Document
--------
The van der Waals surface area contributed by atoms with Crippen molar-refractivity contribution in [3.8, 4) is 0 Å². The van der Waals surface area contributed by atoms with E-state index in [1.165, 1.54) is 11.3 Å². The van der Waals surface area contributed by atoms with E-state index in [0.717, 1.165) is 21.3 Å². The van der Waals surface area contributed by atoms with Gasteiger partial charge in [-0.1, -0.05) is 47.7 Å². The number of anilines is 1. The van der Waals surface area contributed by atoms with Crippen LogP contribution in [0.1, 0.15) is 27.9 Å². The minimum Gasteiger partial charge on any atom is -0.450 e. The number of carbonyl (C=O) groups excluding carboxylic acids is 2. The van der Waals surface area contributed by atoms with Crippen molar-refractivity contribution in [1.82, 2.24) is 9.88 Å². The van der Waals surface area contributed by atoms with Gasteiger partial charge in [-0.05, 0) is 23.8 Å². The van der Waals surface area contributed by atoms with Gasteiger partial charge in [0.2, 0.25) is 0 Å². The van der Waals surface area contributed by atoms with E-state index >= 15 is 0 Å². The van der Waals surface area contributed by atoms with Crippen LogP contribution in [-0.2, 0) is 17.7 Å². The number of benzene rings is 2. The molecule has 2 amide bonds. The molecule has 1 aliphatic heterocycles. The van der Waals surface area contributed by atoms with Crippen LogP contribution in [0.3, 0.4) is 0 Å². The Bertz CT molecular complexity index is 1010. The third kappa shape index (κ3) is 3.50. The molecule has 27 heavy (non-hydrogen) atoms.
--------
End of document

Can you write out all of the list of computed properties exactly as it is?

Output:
The van der Waals surface area contributed by atoms with Crippen molar-refractivity contribution in [3.8, 4) is 0 Å². The van der Waals surface area contributed by atoms with E-state index in [1.165, 1.54) is 11.3 Å². The van der Waals surface area contributed by atoms with E-state index in [0.717, 1.165) is 21.3 Å². The van der Waals surface area contributed by atoms with Gasteiger partial charge in [-0.1, -0.05) is 47.7 Å². The number of anilines is 1. The van der Waals surface area contributed by atoms with Crippen LogP contribution in [0.1, 0.15) is 27.9 Å². The minimum Gasteiger partial charge on any atom is -0.450 e. The number of carbonyl (C=O) groups excluding carboxylic acids is 2. The van der Waals surface area contributed by atoms with Crippen molar-refractivity contribution in [1.82, 2.24) is 9.88 Å². The van der Waals surface area contributed by atoms with Gasteiger partial charge in [-0.05, 0) is 23.8 Å². The van der Waals surface area contributed by atoms with Gasteiger partial charge in [0.2, 0.25) is 0 Å². The van der Waals surface area contributed by atoms with E-state index >= 15 is 0 Å². The van der Waals surface area contributed by atoms with Crippen LogP contribution in [-0.2, 0) is 17.7 Å². The number of benzene rings is 2. The molecule has 2 amide bonds. The molecule has 1 aliphatic heterocycles. The van der Waals surface area contributed by atoms with Crippen LogP contribution in [0.3, 0.4) is 0 Å². The Bertz CT molecular complexity index is 1010. The third kappa shape index (κ3) is 3.50. The molecule has 27 heavy (non-hydrogen) atoms.